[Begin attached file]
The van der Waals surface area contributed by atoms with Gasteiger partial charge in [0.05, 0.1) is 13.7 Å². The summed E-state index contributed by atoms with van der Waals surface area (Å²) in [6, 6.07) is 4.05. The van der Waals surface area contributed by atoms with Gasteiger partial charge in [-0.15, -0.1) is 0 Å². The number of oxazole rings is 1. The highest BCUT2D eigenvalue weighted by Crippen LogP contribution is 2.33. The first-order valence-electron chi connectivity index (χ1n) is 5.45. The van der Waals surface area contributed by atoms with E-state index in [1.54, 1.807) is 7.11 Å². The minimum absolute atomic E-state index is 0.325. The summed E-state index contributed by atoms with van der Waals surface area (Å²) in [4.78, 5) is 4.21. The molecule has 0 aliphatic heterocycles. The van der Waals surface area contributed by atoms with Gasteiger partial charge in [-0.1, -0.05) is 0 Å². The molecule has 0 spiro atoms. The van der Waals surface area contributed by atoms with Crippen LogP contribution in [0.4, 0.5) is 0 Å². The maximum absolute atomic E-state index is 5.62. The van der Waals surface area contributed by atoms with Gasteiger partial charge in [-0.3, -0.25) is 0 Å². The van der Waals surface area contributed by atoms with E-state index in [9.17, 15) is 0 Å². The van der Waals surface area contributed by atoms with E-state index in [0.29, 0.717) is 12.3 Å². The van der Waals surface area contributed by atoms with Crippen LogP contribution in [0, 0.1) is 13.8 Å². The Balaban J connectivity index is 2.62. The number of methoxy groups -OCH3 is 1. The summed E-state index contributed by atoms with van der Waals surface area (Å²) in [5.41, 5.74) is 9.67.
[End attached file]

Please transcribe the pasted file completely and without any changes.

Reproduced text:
The van der Waals surface area contributed by atoms with Gasteiger partial charge in [0.05, 0.1) is 13.7 Å². The summed E-state index contributed by atoms with van der Waals surface area (Å²) in [6, 6.07) is 4.05. The van der Waals surface area contributed by atoms with Gasteiger partial charge in [-0.15, -0.1) is 0 Å². The number of oxazole rings is 1. The highest BCUT2D eigenvalue weighted by Crippen LogP contribution is 2.33. The first-order valence-electron chi connectivity index (χ1n) is 5.45. The van der Waals surface area contributed by atoms with E-state index in [1.54, 1.807) is 7.11 Å². The minimum absolute atomic E-state index is 0.325. The summed E-state index contributed by atoms with van der Waals surface area (Å²) in [4.78, 5) is 4.21. The molecule has 0 aliphatic heterocycles. The van der Waals surface area contributed by atoms with Gasteiger partial charge in [-0.1, -0.05) is 0 Å². The molecule has 0 spiro atoms. The van der Waals surface area contributed by atoms with Crippen LogP contribution in [0.4, 0.5) is 0 Å². The maximum absolute atomic E-state index is 5.62. The van der Waals surface area contributed by atoms with Gasteiger partial charge in [-0.3, -0.25) is 0 Å². The van der Waals surface area contributed by atoms with E-state index in [9.17, 15) is 0 Å². The van der Waals surface area contributed by atoms with E-state index in [0.29, 0.717) is 12.3 Å². The van der Waals surface area contributed by atoms with Crippen LogP contribution in [0, 0.1) is 13.8 Å². The Balaban J connectivity index is 2.62. The number of methoxy groups -OCH3 is 1. The summed E-state index contributed by atoms with van der Waals surface area (Å²) in [5.41, 5.74) is 9.67.